1. As the learned primary judge noted, however, s 40 of the Criminal Offence Victims Act has departed from the familiar wording of limitation provisions.  Instead of "an action shall not be brought" or "no action shall be brought" after the expiration of a specified period, s 40 provides that "an application to a court … must be made … within three years after the end of the convicted person's trial".  It is, however, unnecessary in my opinion to consider whether this departure in language would alone be sufficient to require a materially different result namely that the right to bring the application is conditional upon it being made within the limitation period.  There are other factors which, together with this difference in wording, in my opinion require that result.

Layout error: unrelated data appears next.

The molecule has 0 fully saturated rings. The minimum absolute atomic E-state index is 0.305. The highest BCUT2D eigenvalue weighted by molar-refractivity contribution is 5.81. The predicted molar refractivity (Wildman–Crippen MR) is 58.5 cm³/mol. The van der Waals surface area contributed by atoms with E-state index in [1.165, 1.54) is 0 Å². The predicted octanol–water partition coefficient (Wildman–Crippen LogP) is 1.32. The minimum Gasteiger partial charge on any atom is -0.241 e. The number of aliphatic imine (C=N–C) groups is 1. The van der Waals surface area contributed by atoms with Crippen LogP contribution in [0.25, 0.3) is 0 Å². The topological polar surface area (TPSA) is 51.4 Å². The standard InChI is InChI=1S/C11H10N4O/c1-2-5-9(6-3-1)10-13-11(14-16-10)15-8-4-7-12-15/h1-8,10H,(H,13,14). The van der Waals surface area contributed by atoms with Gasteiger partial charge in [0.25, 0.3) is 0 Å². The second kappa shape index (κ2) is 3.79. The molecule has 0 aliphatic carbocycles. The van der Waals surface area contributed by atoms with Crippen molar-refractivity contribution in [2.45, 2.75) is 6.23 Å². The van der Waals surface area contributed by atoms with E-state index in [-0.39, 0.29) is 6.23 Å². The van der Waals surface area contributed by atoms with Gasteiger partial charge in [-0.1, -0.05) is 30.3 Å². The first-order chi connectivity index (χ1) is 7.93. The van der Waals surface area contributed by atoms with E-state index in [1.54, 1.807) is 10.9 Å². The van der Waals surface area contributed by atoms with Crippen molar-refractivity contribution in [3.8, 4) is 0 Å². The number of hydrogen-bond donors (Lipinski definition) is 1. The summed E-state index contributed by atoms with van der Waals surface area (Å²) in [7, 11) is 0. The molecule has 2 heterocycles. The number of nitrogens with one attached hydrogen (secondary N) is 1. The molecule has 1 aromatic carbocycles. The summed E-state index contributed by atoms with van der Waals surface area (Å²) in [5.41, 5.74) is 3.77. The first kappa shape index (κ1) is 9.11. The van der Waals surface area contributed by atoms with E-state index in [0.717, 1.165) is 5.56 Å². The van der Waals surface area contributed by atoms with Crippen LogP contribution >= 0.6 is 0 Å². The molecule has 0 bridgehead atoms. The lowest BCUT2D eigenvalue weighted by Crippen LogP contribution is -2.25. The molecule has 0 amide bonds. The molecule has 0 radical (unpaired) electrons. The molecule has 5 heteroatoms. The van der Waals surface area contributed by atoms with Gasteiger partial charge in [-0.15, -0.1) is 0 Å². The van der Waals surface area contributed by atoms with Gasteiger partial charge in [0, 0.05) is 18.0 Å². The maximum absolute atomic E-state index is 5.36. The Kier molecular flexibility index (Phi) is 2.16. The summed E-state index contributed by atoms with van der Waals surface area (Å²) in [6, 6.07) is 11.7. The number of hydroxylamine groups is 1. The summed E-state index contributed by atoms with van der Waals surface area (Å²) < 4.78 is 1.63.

1. The first of these is that the Criminal Offence Victims Act, unlike the Code provisions which it replaces, contains within it a limitation period.  It both creates a right in a victim of a personal offence to apply for compensation for the injury suffered because of the offence and provides a time limit within which such an application must be made.  In some such cases a limitation has been held to be "annexed by statute to a right which it creates so as to be of the essence of that right".[5]
  1. It must be acknowledged that it does not necessarily follow from the fact that a limitation period is contained in a statute which creates the right to which the limitation period attaches, that the limitation must be held to be a condition of that right. The question is one of construction of the provision in the context of the Act as a whole. And in cases in which the limitation has been so held there have often been differences of opinion on that question[6] for it is often a finely balanced one.  It is sufficient to say that the fact that a statute both creates a right and provides for a time limitation upon that right or its exercise is some indication of an intention to make the limitation a condition of the existence of the right or its exercise.